Despite predictions that several GOP senators will refuse to vote, when push comes to shove, most senators will likely stick with their party.

Five Thirty Eight agrees with that assessment:

No matter what their electoral considerations are, however, expect most senators to align with their party. That’s what usually happens on high-profile issues.

For example, the confirmation vote for Brett Kavanaugh’s Supreme Court nomination was also on the eve of an election (Oct. 6, 2018). West Virginia Democrat Joe Manchin, up for reelection that November in a very pro-Trump state, broke with his party to vote in favor of Kavanaugh’s nomination. But the other nine Democrats who were up for reelection in 2018 in states that Trump won in 2016 voted against Kavanaugh.2 The one GOP senator up for reelection in 2018 in a state Hillary Clinton won in 2016, Dean Heller of Nevada, also voted the party line, supporting Kavanagh.

Overall, Manchin was the only Senate Democrat to back Kavanaugh; Alaska’s Lisa Murkowski was the only Republican who didn’t support him.3 (More on Murkowski in a bit.)

Similarly, on the Trump impeachment votes in February, senators up for reelection this year aligned with their parties instead of their states’ politics when the two conflicted. (Collins and Gardner opposed both articles of impeachment, whereas Michigan’s Gary Peters and Jones voted in favor of both articles.) Utah’s Mitt Romney was the only Republican to vote for Trump’s removal, which all Senate Democrats supported. (More on Romney in a bit.)

What explains this? First of all, senators may put their personal ideological views ahead of their electoral considerations, particularly on judicial nominations. After all, it’s likely that a Republican senator would be fairly aligned with someone like Kavanaugh on most issues while a Democratic senator would be opposed. Second, the electoral effects of these kinds of votes are not totally clear. For example, Montana is more Republican-leaning than Florida, but Montana Democratic incumbent Jon Tester won reelection in 2018 while longtime Florida Democrat Bill Nelson lost. (Both voted against Kavanaugh.) Manchin voted for Kavanaugh and won, but it’s not clear he won because he voted for Kavanaugh.

Third, members of Congress, particularly those in states where they are not electorally safe, must consider their futures if they lose those elections. And the career incentives for politicians usually point toward sticking with your party on key votes. Jones was a prominent U.S. attorney, so it’s easy to imagine him serving in some legal post in a Biden administration if he should lose reelection in Alabama in November and Biden should win. But Democrats would probably be less eager to put Jones in a high-profile role in a Biden administration if Jones had voted for Kavanaugh, opposed impeachment and spent the weeks before the 2020 election urging the Senate to hold a vote on Trump’s nominee to replace Ginsburg.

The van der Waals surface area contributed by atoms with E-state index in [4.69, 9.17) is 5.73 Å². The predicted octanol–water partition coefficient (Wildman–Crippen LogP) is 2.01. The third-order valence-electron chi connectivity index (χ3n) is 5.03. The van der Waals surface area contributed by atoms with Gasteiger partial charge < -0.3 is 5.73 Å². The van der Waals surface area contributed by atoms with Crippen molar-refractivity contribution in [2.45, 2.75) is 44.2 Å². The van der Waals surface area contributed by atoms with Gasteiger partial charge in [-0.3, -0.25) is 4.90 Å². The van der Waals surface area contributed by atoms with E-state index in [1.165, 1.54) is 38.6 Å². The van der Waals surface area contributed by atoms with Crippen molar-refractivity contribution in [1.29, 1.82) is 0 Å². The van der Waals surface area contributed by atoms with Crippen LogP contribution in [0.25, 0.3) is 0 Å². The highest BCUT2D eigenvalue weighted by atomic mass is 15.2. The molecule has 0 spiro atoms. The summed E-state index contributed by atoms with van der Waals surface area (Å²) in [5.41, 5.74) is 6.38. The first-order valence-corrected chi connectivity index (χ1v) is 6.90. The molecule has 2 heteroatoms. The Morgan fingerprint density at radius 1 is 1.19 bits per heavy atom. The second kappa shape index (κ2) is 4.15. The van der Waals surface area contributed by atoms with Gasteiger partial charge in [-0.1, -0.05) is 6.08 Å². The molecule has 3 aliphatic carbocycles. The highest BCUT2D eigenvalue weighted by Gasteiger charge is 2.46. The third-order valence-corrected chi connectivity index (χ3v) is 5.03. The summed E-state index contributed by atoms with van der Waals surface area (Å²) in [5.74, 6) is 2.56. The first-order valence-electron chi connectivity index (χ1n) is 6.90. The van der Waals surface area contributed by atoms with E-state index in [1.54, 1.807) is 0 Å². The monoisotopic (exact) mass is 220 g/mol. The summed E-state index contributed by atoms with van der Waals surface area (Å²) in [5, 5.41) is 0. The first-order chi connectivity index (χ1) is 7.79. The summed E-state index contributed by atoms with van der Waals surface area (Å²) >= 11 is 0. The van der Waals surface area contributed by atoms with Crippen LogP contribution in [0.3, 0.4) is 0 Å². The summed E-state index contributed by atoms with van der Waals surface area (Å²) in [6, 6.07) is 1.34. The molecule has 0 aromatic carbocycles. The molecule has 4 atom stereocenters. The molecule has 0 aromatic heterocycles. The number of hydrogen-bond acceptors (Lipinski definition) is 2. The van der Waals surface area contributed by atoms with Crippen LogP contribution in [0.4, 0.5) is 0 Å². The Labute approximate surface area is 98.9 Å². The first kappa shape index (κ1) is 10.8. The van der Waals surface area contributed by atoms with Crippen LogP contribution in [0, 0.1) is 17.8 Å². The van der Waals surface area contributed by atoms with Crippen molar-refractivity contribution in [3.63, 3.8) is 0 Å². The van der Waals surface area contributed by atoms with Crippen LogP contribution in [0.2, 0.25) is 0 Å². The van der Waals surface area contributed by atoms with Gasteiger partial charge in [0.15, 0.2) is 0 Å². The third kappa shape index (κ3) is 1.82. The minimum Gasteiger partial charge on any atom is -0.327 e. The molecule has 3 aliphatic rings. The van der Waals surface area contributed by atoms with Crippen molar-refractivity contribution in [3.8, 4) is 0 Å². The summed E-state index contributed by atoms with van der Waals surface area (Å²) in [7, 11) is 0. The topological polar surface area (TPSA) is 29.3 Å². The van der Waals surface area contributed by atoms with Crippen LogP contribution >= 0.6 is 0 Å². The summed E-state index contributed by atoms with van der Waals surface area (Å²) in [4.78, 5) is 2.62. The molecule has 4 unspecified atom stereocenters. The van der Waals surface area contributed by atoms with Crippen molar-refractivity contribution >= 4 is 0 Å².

Senators like Gardner and McSally who have been down in the polls for months are probably aware that they are unlikely to be in Congress next year. So they might be positioning themselves for lobbying jobs (which usually involves maintaining strong relationships with the people in your party who are still in Congress) or future runs for other offices. So to keep doors open to them in GOP circles, Gardner and McSally may align with their party’s general posture in this nomination process, even if that approach slightly reduces their chances of winning reelection.

And of course, if there's a 50-50 tie, the Vice President has the authority to make the tie-breaking vote.

It's going to be a bumpy ride, but we've all got to FIGHT for the future of our country!

We must fight for FOUR MORE YEARS of President Trump!


Join the conversation!

Please share your thoughts about this article below. We value your opinions, and would love to see you add to the discussion!

Thanks for sharing!